UWS Encounters: John Prine, The Drummer, and Larry Hart

RIP John Prine, and thank you. Photograph by Ron Baker.

“Then I appreciate him.”

I’d never heard of John Prine until CNN reported he died of COVID-19. I listened to his work on YouTube last evening. His songs are wonderful. So many good people and good things I’ve missed. But I can’t do catch-up about it because I’m no spring chicken myself. There are the health workers giving their heart and soul and risking their lives. There’s a lot of goodness in people and a lot of goodness going around now. Maybe in more quiet times that goodness is expressed within people’s families. But I have a feeling crisis calls upon an inner resource within folks that lays quiet even in regular times. That Lady in Black is always around. She’s just getting star treatment now in this crisis. If we could only express that inner resource, that pulling together during regular times, I think we could really make our world into something. It’s like John Prine exists for me only when he died. Then I appreciate him.

— Marian Hailey-Moss

“Suddenly all that you thought you knew was actually more”

It was almost 7:00 pm, and I ventured outside to get some needed air during this quarantine time. My eyes scanned the buildings and windows — and there he was, an older man with some kind of hat, sitting looking out the window — lonely it felt. During a time period like this, sometimes our thoughts wander back across our lives, the difficult, the easy, the painful, the wonderous, the unfinished – the things that make up a lifetime. I flashed back to a time being a kid when I had to stare out the window, watching the older kids playing outside when it was after 7:00 pm and we had to stay in. Was his life feeling full circle – again having to stay in and stare out the window with envy at those who might be out there — and did it bring sadness to him that it had all come back to that. It made me reflect on my own lifetime — what was maybe not accomplished. Abruptly pots started clanging, whistles, cheers, applause and it was the 7:00 pm tribute to our health care workers, first responders, and essential workers. At some point I heard a drum, it built to a crescendo in a military sounding rhythm – it made me at least feel stronger and braver and more of a fighter. Then I saw it, that lonely looking man in the window stood up, his hat was some kind of a military hat, and he had a drum attached with a strap — he was the drummer. Suddenly all that you thought you knew was actually more, so much more. It wasn’t just a sad full circle, it symbolized all of the things that happened in between the full circle that made him who he is, made us who we are, and make us still who we are to be. What I knew that day was that he is a drummer, and I am a drummer, and we all are.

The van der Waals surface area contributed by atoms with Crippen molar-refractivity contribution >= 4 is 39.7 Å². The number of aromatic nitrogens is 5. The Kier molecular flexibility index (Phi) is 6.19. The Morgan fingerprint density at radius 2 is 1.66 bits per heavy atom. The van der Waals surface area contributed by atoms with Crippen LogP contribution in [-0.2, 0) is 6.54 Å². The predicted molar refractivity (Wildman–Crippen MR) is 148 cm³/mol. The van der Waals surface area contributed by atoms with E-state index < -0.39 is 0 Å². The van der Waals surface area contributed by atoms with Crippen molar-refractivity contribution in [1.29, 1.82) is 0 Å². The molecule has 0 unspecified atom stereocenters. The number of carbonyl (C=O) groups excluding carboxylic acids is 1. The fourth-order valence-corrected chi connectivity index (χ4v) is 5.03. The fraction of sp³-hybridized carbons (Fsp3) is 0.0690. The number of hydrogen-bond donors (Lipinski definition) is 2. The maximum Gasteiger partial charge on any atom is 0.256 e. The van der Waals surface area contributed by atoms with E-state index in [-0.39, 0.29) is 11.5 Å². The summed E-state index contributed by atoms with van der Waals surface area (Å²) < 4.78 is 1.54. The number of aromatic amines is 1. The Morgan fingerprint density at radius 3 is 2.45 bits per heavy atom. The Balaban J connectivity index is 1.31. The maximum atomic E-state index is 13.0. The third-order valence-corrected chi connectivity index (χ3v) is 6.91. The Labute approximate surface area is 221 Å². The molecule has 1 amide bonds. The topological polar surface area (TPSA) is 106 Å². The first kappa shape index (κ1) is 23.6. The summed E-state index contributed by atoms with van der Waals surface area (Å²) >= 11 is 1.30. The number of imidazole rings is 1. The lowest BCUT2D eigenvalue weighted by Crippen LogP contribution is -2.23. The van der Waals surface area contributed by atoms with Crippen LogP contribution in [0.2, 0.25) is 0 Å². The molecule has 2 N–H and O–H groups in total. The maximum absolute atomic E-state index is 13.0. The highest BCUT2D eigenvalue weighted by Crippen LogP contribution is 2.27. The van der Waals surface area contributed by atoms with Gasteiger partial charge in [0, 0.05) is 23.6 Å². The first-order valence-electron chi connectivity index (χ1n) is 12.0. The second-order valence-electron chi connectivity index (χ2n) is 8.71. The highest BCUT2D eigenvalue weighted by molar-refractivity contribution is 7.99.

— Patrick Pierce


“Stuck in Manhattan”

Self quarantined for 31 days due to preexisting lung condition. Because the great Larry Hart lived in my building, I’ve updated “Manhattan” in his honor.

Stuck in Manhattan
With hopes we’ll flatten
This viral curve
I hope I’ll live to see it swerve.

Stuck in Manhattan
No pizza rat in subway cars
No Bros imbibing booze in bars.

This great big city’s a petri dish
Chock full of contagious fish
Stuck in Manhattan
Without a mask or knish.

Stuck in the Apple
A lonely chapel with empty pews
Perhaps in time we’ll hear good news.

Stuck in the Apple
Where neighbors grapple for TP rolls
Let’s hope we’ll see a drop in tolls.

This viscous virus will not destroy
The dreams of each girl and boy.
Return Manhattan into an isle of joy.

— Hal C. Walker

In case you need the tune, here’s Ella Fitzgerald:

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COLUMNS | 3 comments | permalink
    1. tim says:

      john prine was a true talent, this was sad news

    2. Ruth Bonnet says:

      Thank you, Hal C. Walker, for that lovely parody of Manhattan. Made me smile. And we all need that nowadays.

    3. Joanne Silverman says:

      Why “aisle of . . . “